4. Mr. Raj Shekhar Rao, the learned counsel for the appellant contended that the findings of the order in original of the CESTAT cannot be sustained, it is submitted that the Inquiry Officer completely ignored the relevant materials such as the investigation report unequivocally indicated that export house in fact was in existence. The learned counsel relied upon the letter written by the Narcotics Control Bureau of the Central Government to the Canadian High Commission on 21.12.2011 to say that the whereabouts of the proprietor of the consignor i.e. M/s Durga International was known and that in fact the inquiry was made from him. It is stated that the failure to take into account these crucial facts has resulted in a patently erroneous finding which was accepted by the order in original without any comment. Learned counsel also relied upon Agricultural Processed Food Products registration certificate issued to the Exporter i.e. M/s Durga Enterprises on 19.06.2009 in support of the submission that having regard to these materials which were part of the record, the findings were unwarranted.
5. Likewise, it is stated that relevant documents pertaining to the other two exporters i.e. M/s Damini International and M/s Shiv Jyoti Sales Corporation, were also placed on record. Although the Inquiry Officer accepted the explanation with respect to M/s Shiv Jyoti Sales Corporation, it failed to take into account the explanation and documents pertaining to M/s Damini International in addition to M/s. Durga International. The learned counsel relied upon the judgment of this Court in Impexnet Logistic v. Commissioner of Customs (General) 5300 of 2016, decided on 01.06.2016 and Overseas Air Cargo Services v. Commissioner of Customs (General) CUSAA 8/2016, decided on 20.07.2016 to say that the time limit of 9 months within which the inquiry has to be completed under the CHA regulations; is absolute. These judgments in turn had relied upon other decisions of this Court such as Shankar Clearing & Forwarding v. C.C. (Import & General): 2012 (283) E.L.T. 349 (Del.) and by Madras High Court in Sanco Trans Ltd. v. Commissioner of Customs, Sea Port/Imports, Chennai : (2015) 322 E.L.T. 170 (Mad.)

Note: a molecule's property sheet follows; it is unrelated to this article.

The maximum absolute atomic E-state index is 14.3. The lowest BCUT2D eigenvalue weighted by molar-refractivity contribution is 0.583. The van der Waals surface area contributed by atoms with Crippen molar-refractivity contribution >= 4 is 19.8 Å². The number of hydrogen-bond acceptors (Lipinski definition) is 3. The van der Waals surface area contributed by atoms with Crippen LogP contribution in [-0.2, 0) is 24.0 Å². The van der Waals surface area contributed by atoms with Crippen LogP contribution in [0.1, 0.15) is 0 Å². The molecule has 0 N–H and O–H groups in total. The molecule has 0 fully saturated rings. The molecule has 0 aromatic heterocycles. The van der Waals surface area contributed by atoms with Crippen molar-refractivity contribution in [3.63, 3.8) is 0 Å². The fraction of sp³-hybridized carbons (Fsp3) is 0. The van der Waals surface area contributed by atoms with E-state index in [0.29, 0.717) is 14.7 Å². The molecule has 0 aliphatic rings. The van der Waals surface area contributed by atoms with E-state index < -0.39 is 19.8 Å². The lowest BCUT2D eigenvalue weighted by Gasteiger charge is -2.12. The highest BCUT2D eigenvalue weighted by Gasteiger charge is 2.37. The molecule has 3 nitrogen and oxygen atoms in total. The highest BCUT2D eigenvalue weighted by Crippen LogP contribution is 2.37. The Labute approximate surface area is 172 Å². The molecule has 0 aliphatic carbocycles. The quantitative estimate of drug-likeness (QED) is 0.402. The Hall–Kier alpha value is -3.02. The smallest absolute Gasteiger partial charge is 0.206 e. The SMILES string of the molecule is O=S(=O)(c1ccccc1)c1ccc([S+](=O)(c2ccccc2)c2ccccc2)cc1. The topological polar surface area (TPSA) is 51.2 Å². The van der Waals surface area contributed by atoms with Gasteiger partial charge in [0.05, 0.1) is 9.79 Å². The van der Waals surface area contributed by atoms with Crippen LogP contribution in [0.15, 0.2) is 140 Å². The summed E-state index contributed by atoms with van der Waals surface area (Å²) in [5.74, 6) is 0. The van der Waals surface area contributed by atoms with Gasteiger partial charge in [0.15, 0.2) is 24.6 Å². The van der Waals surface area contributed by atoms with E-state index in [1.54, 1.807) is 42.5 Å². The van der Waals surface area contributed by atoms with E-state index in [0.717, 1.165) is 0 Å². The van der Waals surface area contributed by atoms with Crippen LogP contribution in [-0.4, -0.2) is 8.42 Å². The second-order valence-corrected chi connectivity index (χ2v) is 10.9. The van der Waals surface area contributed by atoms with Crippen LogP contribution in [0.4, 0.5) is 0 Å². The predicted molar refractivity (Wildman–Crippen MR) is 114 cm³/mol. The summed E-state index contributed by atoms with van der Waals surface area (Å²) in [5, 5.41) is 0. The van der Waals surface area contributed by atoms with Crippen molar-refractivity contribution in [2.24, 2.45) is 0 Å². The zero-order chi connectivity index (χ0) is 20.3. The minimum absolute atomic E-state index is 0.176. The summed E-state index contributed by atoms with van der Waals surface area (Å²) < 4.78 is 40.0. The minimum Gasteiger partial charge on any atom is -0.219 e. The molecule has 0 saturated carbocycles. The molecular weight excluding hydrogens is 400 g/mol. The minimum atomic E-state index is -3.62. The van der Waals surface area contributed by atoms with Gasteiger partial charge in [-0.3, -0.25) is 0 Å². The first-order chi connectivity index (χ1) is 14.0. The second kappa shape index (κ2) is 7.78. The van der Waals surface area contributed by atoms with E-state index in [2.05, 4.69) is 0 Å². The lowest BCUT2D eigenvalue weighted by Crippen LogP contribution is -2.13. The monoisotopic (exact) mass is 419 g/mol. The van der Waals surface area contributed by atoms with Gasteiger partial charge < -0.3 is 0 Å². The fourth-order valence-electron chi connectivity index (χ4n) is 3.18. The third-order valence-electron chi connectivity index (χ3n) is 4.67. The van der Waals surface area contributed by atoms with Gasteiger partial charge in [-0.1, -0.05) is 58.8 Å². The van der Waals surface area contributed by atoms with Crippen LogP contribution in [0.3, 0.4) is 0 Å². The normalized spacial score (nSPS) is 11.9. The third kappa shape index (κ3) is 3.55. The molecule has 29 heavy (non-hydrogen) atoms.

6. Mr. Amit Bansal, the learned counsel for the respondent argued that the impugned order pertains only to pure question of fact which could not warrant re-appreciation by this Court. It is submitted that the fact that prohibited items were exported cannot be disputed. In the circumstances, the petitioner was issued with the Show Cause Notice after a slight delay itself was not damaging or fatal to the Revenue’s case having regard to the gravity of the misconduct. The learned counsel emphasised that the charge against the petitioner was not of exporting but rather omitting to make due investigation as to the veracity and identity of the exporter. These facts stood established; fairly and on reasonable appreciation of the material. In the circumstances, the revocation of the licence was justified.